Let me start off with this: I don’t have some long, first-hand story about how addiction has impacted my life, or the life of someone who I’m close with, and I know I’m so, so lucky for that. I also know that makes this topic a little strange for me to tackle, but lately I’ve been so sick and tired of seeing front page headlines in my local paper about the latest heroin overdose, or any of the other myriad of things that can go wrong with addiction. Over the past few years, I’ve realized that I’ve been given the gift of gab, and even though I don’t have a direct connection to the tragedy of addiction, I feel like it’s important that I use that gift to join the conversation we all need to be having.
My hometown has just started to get people talking about this problem; we’ve been burying way too many young people, and we’re sick of it. Because we know that these kids aren’t bad kids, or stupid kids, or delinquents. They’re just kids who, in many cases, tried a drug out of sheer curiosity and got caught in the throes of addiction. My hope is for a silver lining to all this; that these tragedies will prompt us to have open dialogues, filled with understanding and love and hope, instead of anger and disappointment and blame. We need rehabilitation, not penalization.
I recently watched a documentary produced by a kid from the high school I graduated from where he collected interviews from young and local recovering addicts. Some of them have graduated, some of them are tackling that beast while still in high school, but they all have one thing in common – they all highlight just how freaking easy it is to succumb to curiosity just one single time and get lost in addiction. “It’s like selling your soul to the devil,” one kid says, and man does that scare me; how many times have we all rationalized something ‘bad’ in our heads? Haven’t we all, even on smaller scales, made deals with the devil? After seeing these kids, many of whom I recognize, I don’t think about the bad decisions they’ve made. Rather, I feel infuriated. Why aren’t we doing more to prevent these deals with the devil?
I hope we can look at our nation right now and see this simple fact; something clearly isn’t working. According to the CDC, the number of deaths by heroin overdose in this country nearly doubled in a two-year span. That jump happened between 2010 and 2012 and the study was published in the fall of 2014. Between 2001 and 2013, according to the National Association on Drug Abuse, heroin deaths increased fivefold. In that time span we also saw over half of prisoners spending a year plus in federal facilities serving time for drug-related crimes, according to the U.S. Department of Justice Bureau of Justice Statistics. It’s 2015 – imagine what’s happened in this country since all of this data was collected.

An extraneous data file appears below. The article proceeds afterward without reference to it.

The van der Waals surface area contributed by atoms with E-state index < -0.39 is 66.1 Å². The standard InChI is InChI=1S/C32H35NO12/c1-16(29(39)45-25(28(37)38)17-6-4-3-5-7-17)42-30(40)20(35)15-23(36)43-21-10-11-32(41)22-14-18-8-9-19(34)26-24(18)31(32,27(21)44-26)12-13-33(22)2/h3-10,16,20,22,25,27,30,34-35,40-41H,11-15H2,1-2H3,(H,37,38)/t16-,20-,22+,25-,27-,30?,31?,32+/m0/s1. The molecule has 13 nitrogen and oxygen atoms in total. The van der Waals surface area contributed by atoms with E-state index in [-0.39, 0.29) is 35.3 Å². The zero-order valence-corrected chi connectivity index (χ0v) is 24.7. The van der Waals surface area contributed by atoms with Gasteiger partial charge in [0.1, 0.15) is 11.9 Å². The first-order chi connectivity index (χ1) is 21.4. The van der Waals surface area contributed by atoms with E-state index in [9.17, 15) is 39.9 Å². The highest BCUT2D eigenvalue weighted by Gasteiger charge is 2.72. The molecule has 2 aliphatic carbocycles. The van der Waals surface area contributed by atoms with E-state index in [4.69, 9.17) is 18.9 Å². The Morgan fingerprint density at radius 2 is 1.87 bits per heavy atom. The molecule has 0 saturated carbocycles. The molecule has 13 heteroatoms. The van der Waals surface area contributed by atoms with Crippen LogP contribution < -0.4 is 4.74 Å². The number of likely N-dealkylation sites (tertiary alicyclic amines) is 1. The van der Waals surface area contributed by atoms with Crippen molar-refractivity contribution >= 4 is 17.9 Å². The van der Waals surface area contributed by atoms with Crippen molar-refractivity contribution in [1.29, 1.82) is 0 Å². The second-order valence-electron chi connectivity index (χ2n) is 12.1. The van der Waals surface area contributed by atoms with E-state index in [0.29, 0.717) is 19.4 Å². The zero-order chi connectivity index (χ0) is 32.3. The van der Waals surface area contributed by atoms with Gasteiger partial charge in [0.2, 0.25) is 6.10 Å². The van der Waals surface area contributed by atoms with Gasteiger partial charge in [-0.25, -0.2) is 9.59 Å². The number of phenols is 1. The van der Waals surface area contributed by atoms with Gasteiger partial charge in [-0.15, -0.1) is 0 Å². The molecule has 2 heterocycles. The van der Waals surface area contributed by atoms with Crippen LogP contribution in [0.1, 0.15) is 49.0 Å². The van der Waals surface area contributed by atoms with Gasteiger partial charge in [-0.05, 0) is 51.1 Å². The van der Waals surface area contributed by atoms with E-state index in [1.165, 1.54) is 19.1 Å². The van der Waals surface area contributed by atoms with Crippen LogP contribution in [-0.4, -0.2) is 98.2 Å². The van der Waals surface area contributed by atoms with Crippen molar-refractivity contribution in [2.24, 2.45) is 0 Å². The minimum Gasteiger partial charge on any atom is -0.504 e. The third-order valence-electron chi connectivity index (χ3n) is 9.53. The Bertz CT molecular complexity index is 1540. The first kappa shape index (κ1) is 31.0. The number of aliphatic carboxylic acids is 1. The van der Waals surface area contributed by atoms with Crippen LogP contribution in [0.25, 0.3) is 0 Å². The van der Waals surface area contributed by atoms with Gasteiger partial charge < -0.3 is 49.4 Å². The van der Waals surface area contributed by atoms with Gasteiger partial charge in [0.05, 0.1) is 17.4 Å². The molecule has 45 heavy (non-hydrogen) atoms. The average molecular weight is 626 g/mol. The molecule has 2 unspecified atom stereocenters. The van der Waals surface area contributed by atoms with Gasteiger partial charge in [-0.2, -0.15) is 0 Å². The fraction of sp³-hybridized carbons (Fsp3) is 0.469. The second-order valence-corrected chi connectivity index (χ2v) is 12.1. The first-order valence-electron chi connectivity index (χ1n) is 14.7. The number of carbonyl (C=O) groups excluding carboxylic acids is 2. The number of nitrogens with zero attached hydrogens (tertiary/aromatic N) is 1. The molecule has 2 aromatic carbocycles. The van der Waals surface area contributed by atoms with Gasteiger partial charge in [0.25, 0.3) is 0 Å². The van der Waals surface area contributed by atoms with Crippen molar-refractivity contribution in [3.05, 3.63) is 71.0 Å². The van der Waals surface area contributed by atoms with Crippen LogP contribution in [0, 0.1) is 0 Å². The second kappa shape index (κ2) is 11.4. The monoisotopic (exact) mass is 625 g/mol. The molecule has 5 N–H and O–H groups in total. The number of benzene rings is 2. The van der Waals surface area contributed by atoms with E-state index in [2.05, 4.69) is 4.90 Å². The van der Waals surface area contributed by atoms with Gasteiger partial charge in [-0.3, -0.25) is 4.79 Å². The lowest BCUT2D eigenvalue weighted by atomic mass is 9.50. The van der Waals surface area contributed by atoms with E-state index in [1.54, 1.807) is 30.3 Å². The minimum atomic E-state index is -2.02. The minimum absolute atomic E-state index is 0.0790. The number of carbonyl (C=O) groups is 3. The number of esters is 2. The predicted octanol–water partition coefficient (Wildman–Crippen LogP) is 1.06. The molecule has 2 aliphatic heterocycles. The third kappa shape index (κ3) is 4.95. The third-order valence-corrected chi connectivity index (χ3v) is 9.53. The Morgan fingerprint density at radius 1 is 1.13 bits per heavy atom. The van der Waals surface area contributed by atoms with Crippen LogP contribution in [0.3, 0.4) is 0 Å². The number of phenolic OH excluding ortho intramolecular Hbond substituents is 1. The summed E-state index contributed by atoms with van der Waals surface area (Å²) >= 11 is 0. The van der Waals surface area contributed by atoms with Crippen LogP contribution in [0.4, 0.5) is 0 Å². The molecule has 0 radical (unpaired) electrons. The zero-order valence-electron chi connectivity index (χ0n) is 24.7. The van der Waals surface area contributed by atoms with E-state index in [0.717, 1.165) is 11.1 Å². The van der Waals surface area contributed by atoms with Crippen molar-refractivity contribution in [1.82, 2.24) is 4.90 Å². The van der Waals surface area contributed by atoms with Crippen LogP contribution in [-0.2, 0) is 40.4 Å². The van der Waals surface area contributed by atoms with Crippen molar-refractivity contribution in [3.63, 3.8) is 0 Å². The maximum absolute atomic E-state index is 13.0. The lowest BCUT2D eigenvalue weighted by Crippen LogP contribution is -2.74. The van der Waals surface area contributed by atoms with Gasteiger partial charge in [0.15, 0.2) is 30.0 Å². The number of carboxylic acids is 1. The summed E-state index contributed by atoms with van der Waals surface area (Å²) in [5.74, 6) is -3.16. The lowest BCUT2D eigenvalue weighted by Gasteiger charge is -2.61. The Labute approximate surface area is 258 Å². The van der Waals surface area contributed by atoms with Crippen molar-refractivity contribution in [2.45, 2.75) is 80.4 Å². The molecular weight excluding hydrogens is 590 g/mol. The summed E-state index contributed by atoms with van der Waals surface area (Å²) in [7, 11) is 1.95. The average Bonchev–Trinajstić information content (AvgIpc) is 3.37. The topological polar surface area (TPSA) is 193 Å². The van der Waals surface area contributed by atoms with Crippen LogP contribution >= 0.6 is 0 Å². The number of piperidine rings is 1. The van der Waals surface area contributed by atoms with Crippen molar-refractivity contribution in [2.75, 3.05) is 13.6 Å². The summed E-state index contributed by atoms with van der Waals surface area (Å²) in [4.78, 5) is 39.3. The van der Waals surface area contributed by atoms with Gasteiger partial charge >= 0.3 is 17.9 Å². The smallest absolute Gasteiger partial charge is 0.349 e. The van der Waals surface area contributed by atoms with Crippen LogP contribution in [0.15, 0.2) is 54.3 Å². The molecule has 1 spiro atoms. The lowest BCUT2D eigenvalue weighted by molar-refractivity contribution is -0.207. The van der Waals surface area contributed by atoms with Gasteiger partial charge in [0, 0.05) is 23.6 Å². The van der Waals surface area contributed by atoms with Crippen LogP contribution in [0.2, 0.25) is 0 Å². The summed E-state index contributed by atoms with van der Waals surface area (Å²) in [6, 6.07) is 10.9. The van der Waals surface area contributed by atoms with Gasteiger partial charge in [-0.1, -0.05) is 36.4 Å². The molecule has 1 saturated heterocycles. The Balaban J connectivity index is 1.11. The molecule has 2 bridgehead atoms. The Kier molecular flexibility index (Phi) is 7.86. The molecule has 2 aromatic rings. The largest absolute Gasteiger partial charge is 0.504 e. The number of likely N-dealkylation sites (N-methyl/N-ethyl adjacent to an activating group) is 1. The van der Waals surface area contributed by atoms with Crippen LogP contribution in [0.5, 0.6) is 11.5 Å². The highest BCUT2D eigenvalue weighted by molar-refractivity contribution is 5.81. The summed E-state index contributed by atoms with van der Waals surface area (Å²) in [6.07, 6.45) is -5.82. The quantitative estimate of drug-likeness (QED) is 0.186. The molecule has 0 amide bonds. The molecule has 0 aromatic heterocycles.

The sad thing is, we don’t really have to use our imaginations to understand the depth of this crisis. All we have to do is read our town’s local newspapers. I can guarantee you there will be some sort of article about the unfortunate death of an addict, or someone you went to school with going to jail for drugs, or about a teen who needed to be revived by narcan (a drug frequently used to rescue individuals who have overdosed on heroin). Doesn’t that make you mad, or upset, or feel anything? Shouldn’t we be doing something about this problem that is clearly so preventable?
Look, I don’t know how to fix this nation’s war on drugs; if I did, I wouldn’t be 22, unemployed, and living at home. But I do know that a great stride toward fixing it is realizing that something in our country isn’t working. To get a better solution, we all have to demand one.
I don’t mean to ramble on, or post some giant lecture. I’m well aware that this isn’t a brand new message either; I’m certainly not the first young person contributing to this conversation, and definitely not the last, either. All I know is that I’m lucky to I write for a website where a bunch of people, who may be able to do more about it than I can, will read this. I know that I’m lucky enough not to have had my world turned upside down by heroin addiction. I know we should all be that lucky.